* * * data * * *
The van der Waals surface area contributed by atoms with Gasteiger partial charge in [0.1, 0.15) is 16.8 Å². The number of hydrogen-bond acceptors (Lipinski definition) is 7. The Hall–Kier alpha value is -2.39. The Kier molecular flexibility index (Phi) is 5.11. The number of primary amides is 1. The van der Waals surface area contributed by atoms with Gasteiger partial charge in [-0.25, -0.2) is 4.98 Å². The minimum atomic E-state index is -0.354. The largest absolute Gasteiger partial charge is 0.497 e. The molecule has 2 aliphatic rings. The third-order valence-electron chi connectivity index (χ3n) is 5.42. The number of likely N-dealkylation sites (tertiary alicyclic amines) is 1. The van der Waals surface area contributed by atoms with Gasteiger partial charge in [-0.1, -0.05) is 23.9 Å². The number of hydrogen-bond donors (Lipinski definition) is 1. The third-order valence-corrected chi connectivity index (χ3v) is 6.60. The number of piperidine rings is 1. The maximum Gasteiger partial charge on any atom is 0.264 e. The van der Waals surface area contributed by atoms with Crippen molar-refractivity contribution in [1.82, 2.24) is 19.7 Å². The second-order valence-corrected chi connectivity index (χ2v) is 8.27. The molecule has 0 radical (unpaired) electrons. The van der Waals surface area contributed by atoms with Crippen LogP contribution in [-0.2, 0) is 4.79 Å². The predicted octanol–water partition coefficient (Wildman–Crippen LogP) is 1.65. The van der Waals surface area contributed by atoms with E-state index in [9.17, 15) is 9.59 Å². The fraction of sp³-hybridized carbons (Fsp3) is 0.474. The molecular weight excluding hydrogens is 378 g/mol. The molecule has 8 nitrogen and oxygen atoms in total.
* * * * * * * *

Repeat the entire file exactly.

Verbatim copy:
The van der Waals surface area contributed by atoms with Gasteiger partial charge in [0.1, 0.15) is 16.8 Å². The number of hydrogen-bond acceptors (Lipinski definition) is 7. The Hall–Kier alpha value is -2.39. The Kier molecular flexibility index (Phi) is 5.11. The number of primary amides is 1. The van der Waals surface area contributed by atoms with Gasteiger partial charge in [-0.25, -0.2) is 4.98 Å². The minimum atomic E-state index is -0.354. The largest absolute Gasteiger partial charge is 0.497 e. The molecule has 2 aliphatic rings. The third-order valence-electron chi connectivity index (χ3n) is 5.42. The number of likely N-dealkylation sites (tertiary alicyclic amines) is 1. The van der Waals surface area contributed by atoms with Gasteiger partial charge in [-0.1, -0.05) is 23.9 Å². The number of hydrogen-bond donors (Lipinski definition) is 1. The third-order valence-corrected chi connectivity index (χ3v) is 6.60. The number of piperidine rings is 1. The maximum Gasteiger partial charge on any atom is 0.264 e. The van der Waals surface area contributed by atoms with Crippen molar-refractivity contribution in [1.82, 2.24) is 19.7 Å². The second-order valence-corrected chi connectivity index (χ2v) is 8.27. The molecule has 0 radical (unpaired) electrons. The van der Waals surface area contributed by atoms with Crippen LogP contribution in [-0.2, 0) is 4.79 Å². The predicted octanol–water partition coefficient (Wildman–Crippen LogP) is 1.65. The van der Waals surface area contributed by atoms with E-state index in [9.17, 15) is 9.59 Å². The fraction of sp³-hybridized carbons (Fsp3) is 0.474. The molecular weight excluding hydrogens is 378 g/mol. The molecule has 8 nitrogen and oxygen atoms in total.